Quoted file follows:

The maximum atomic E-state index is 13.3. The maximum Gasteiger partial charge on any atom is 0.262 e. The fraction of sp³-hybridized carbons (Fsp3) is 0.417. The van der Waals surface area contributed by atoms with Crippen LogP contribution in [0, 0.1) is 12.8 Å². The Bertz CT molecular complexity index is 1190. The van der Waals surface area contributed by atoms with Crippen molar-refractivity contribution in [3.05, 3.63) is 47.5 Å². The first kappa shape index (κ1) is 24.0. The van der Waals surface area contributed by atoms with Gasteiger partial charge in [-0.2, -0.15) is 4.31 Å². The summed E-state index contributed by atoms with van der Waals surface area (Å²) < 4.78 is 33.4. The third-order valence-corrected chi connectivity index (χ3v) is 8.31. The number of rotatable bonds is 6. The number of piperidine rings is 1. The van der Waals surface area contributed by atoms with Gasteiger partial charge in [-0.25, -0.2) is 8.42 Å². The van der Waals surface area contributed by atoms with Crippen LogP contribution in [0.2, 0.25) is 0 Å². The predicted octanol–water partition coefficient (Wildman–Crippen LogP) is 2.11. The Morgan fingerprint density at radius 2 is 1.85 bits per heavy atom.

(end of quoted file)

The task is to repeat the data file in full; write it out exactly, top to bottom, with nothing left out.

The maximum atomic E-state index is 13.3. The maximum Gasteiger partial charge on any atom is 0.262 e. The fraction of sp³-hybridized carbons (Fsp3) is 0.417. The van der Waals surface area contributed by atoms with Crippen LogP contribution in [0, 0.1) is 12.8 Å². The Bertz CT molecular complexity index is 1190. The van der Waals surface area contributed by atoms with Crippen molar-refractivity contribution in [3.05, 3.63) is 47.5 Å². The first kappa shape index (κ1) is 24.0. The van der Waals surface area contributed by atoms with Gasteiger partial charge in [-0.2, -0.15) is 4.31 Å². The summed E-state index contributed by atoms with van der Waals surface area (Å²) < 4.78 is 33.4. The third-order valence-corrected chi connectivity index (χ3v) is 8.31. The number of rotatable bonds is 6. The number of piperidine rings is 1. The van der Waals surface area contributed by atoms with Gasteiger partial charge in [-0.25, -0.2) is 8.42 Å². The van der Waals surface area contributed by atoms with Crippen LogP contribution in [0.2, 0.25) is 0 Å². The predicted octanol–water partition coefficient (Wildman–Crippen LogP) is 2.11. The Morgan fingerprint density at radius 2 is 1.85 bits per heavy atom.